Denmark’s is the oldest national flag.

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Senior Member
I encountered the following sentences in an exercise concerning the use of the superlative (Source: Total English Elementary by Mark Foley and Diane Hall):
“William Shakespeare is the most translated British writer.
The Louvre is the largest museum in the world.
Denmark’s is the oldest national flag.”
:confused: I wonder if the last sentence would sound better if I changed it to:
The flag of Denmark is the oldest national flag.
I googled ‘Denmark’s is the oldest national flag ‘ and I think that I fits better in this context: “Sweden, Israel, Denmark, and the UK flags haven't changed in years. Sweden's is a century old, Denmark's is the oldest national flag in the world, UK was new in 1801, and Israel has never changed their flag - adopted upon independence in 1947.” Source:
  • entangledbank

    Senior Member
    English - South-East England
    Your change wouldn't sound better, because you're repeating 'flag'. If you want to introduce 'flag' first, you can say:

    Denmark's national flag is the oldest in the world.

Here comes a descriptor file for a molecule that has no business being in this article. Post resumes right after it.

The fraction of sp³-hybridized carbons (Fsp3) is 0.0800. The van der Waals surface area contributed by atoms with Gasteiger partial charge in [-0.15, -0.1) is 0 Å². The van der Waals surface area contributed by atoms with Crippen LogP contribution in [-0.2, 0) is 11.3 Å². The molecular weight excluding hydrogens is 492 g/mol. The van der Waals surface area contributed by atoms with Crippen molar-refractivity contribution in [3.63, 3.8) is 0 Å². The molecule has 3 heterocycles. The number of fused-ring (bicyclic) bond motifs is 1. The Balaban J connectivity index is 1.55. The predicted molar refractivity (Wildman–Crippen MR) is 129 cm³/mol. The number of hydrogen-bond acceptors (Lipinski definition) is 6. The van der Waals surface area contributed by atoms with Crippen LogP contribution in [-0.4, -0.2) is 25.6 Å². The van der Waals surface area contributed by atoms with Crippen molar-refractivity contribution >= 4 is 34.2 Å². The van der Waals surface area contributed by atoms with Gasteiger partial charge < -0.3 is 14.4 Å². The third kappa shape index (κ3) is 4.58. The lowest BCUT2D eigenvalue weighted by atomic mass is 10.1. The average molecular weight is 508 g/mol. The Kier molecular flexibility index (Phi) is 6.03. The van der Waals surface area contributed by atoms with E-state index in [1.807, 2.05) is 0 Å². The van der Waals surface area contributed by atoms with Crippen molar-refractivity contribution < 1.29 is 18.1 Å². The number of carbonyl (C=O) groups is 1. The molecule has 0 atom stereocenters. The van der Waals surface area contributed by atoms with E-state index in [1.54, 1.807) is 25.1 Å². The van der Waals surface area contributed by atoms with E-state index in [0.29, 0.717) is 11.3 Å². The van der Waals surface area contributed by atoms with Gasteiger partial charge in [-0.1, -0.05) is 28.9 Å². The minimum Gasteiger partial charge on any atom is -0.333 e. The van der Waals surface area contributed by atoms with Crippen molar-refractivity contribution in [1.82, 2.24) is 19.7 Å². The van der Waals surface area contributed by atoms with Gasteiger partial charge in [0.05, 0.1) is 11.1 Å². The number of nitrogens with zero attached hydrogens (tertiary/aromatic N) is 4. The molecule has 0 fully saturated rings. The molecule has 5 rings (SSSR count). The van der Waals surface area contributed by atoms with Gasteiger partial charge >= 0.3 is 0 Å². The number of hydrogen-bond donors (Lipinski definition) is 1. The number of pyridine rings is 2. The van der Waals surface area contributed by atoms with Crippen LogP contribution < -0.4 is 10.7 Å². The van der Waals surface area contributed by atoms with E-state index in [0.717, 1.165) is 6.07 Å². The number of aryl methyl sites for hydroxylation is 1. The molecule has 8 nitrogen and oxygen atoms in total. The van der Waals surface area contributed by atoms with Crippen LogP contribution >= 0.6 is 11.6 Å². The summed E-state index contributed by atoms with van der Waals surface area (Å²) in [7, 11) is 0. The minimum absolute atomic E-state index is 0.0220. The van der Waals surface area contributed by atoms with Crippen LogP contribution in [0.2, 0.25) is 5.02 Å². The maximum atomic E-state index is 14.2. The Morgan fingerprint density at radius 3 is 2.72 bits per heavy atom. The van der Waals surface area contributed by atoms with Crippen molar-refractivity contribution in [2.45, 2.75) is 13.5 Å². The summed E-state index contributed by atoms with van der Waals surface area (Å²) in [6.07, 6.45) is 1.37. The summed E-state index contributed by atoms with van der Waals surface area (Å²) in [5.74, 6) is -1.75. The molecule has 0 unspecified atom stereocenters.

I can see why you're worried. Without prior introduction, the opening word 'Denmark's' prompts the question 'Denmark's what?' But in fact the original sentence is fine. We can hold things in our heads for several words ahead - and we quickly see 'flag'. The original sentence doesn't read oddly: it's quite a normal thing to say, even without mentioning flags before that.


    Senior Member
    English - England
    I think it is all a question of subtle emphasis; if you are talking about a specific flag, then "the flag of Denmark" e.g. "The flag of France flew from the stern of the ship."

    If you are comparing the attributes of various countries' flags, then "Denmark's flag", as in your good example.

    However, the distinction is probably more apparent than real.
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